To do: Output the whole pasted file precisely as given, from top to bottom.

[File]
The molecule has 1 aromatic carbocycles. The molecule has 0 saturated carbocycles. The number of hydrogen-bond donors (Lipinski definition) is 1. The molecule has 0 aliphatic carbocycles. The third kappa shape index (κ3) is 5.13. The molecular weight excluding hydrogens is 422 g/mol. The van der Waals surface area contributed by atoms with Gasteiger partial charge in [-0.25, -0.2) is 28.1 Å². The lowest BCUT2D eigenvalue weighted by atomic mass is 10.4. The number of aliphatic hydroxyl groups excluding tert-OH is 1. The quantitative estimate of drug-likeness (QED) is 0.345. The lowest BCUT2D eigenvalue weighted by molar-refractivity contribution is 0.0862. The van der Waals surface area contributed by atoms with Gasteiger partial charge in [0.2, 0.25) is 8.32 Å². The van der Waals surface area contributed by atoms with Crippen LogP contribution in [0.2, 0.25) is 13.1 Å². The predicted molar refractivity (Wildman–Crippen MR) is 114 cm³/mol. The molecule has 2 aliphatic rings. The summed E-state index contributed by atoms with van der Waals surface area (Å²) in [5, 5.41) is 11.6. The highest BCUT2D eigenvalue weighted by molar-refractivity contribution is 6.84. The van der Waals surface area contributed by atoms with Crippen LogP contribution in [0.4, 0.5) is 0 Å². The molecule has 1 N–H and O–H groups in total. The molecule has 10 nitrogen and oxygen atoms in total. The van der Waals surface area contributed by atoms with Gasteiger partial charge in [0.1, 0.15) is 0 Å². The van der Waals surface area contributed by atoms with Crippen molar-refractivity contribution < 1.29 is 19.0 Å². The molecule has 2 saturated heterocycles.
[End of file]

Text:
The molecule has 1 aromatic carbocycles. The molecule has 0 saturated carbocycles. The number of hydrogen-bond donors (Lipinski definition) is 1. The molecule has 0 aliphatic carbocycles. The third kappa shape index (κ3) is 5.13. The molecular weight excluding hydrogens is 422 g/mol. The van der Waals surface area contributed by atoms with Gasteiger partial charge in [-0.25, -0.2) is 28.1 Å². The lowest BCUT2D eigenvalue weighted by atomic mass is 10.4. The number of aliphatic hydroxyl groups excluding tert-OH is 1. The quantitative estimate of drug-likeness (QED) is 0.345. The lowest BCUT2D eigenvalue weighted by molar-refractivity contribution is 0.0862. The van der Waals surface area contributed by atoms with Gasteiger partial charge in [0.2, 0.25) is 8.32 Å². The van der Waals surface area contributed by atoms with Crippen LogP contribution in [0.2, 0.25) is 13.1 Å². The predicted molar refractivity (Wildman–Crippen MR) is 114 cm³/mol. The molecule has 2 aliphatic rings. The summed E-state index contributed by atoms with van der Waals surface area (Å²) in [5, 5.41) is 11.6. The highest BCUT2D eigenvalue weighted by molar-refractivity contribution is 6.84. The van der Waals surface area contributed by atoms with Crippen LogP contribution in [0.4, 0.5) is 0 Å². The molecule has 1 N–H and O–H groups in total. The molecule has 10 nitrogen and oxygen atoms in total. The van der Waals surface area contributed by atoms with Gasteiger partial charge in [0.1, 0.15) is 0 Å². The van der Waals surface area contributed by atoms with Crippen molar-refractivity contribution < 1.29 is 19.0 Å². The molecule has 2 saturated heterocycles.